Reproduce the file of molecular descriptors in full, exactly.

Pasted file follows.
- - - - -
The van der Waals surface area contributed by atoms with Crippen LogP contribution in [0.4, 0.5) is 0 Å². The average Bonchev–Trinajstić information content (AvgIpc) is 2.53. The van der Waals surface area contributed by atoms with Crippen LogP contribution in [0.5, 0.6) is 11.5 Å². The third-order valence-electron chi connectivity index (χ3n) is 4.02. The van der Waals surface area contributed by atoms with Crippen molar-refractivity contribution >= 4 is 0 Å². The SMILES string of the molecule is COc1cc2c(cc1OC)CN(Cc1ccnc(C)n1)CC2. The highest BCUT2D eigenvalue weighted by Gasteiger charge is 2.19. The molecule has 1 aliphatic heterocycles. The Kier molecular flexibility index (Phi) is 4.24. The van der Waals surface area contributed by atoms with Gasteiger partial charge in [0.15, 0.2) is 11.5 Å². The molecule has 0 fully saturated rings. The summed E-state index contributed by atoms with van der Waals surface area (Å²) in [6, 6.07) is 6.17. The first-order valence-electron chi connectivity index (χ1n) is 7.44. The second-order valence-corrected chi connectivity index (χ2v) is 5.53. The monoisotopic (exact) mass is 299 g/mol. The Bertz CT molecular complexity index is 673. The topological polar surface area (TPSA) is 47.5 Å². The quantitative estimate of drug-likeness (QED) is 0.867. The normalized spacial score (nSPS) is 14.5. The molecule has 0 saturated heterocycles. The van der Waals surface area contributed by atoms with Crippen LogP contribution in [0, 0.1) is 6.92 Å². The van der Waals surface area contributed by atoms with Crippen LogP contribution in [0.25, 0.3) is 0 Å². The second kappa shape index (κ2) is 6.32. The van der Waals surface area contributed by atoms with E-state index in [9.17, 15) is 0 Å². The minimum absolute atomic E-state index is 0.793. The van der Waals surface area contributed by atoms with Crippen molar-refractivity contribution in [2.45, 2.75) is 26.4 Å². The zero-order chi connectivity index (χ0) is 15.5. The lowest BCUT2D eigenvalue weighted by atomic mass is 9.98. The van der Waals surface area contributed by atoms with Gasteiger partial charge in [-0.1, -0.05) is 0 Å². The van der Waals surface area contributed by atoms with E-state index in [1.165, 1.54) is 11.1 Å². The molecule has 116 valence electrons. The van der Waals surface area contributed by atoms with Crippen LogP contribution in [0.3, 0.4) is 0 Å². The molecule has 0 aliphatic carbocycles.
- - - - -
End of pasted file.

The van der Waals surface area contributed by atoms with Crippen LogP contribution in [0.4, 0.5) is 0 Å². The average Bonchev–Trinajstić information content (AvgIpc) is 2.53. The van der Waals surface area contributed by atoms with Crippen LogP contribution in [0.5, 0.6) is 11.5 Å². The third-order valence-electron chi connectivity index (χ3n) is 4.02. The van der Waals surface area contributed by atoms with Crippen molar-refractivity contribution >= 4 is 0 Å². The SMILES string of the molecule is COc1cc2c(cc1OC)CN(Cc1ccnc(C)n1)CC2. The highest BCUT2D eigenvalue weighted by Gasteiger charge is 2.19. The molecule has 1 aliphatic heterocycles. The Kier molecular flexibility index (Phi) is 4.24. The van der Waals surface area contributed by atoms with Gasteiger partial charge in [0.15, 0.2) is 11.5 Å². The molecule has 0 fully saturated rings. The summed E-state index contributed by atoms with van der Waals surface area (Å²) in [6, 6.07) is 6.17. The first-order valence-electron chi connectivity index (χ1n) is 7.44. The second-order valence-corrected chi connectivity index (χ2v) is 5.53. The monoisotopic (exact) mass is 299 g/mol. The Bertz CT molecular complexity index is 673. The topological polar surface area (TPSA) is 47.5 Å². The quantitative estimate of drug-likeness (QED) is 0.867. The normalized spacial score (nSPS) is 14.5. The molecule has 0 saturated heterocycles. The van der Waals surface area contributed by atoms with Crippen LogP contribution in [0, 0.1) is 6.92 Å². The van der Waals surface area contributed by atoms with Crippen LogP contribution in [0.25, 0.3) is 0 Å². The second kappa shape index (κ2) is 6.32. The van der Waals surface area contributed by atoms with E-state index in [9.17, 15) is 0 Å². The minimum absolute atomic E-state index is 0.793. The van der Waals surface area contributed by atoms with Crippen molar-refractivity contribution in [2.45, 2.75) is 26.4 Å². The zero-order chi connectivity index (χ0) is 15.5. The lowest BCUT2D eigenvalue weighted by atomic mass is 9.98. The van der Waals surface area contributed by atoms with Gasteiger partial charge in [-0.1, -0.05) is 0 Å². The van der Waals surface area contributed by atoms with E-state index in [1.165, 1.54) is 11.1 Å². The molecule has 116 valence electrons. The van der Waals surface area contributed by atoms with Crippen LogP contribution in [0.3, 0.4) is 0 Å². The molecule has 0 aliphatic carbocycles.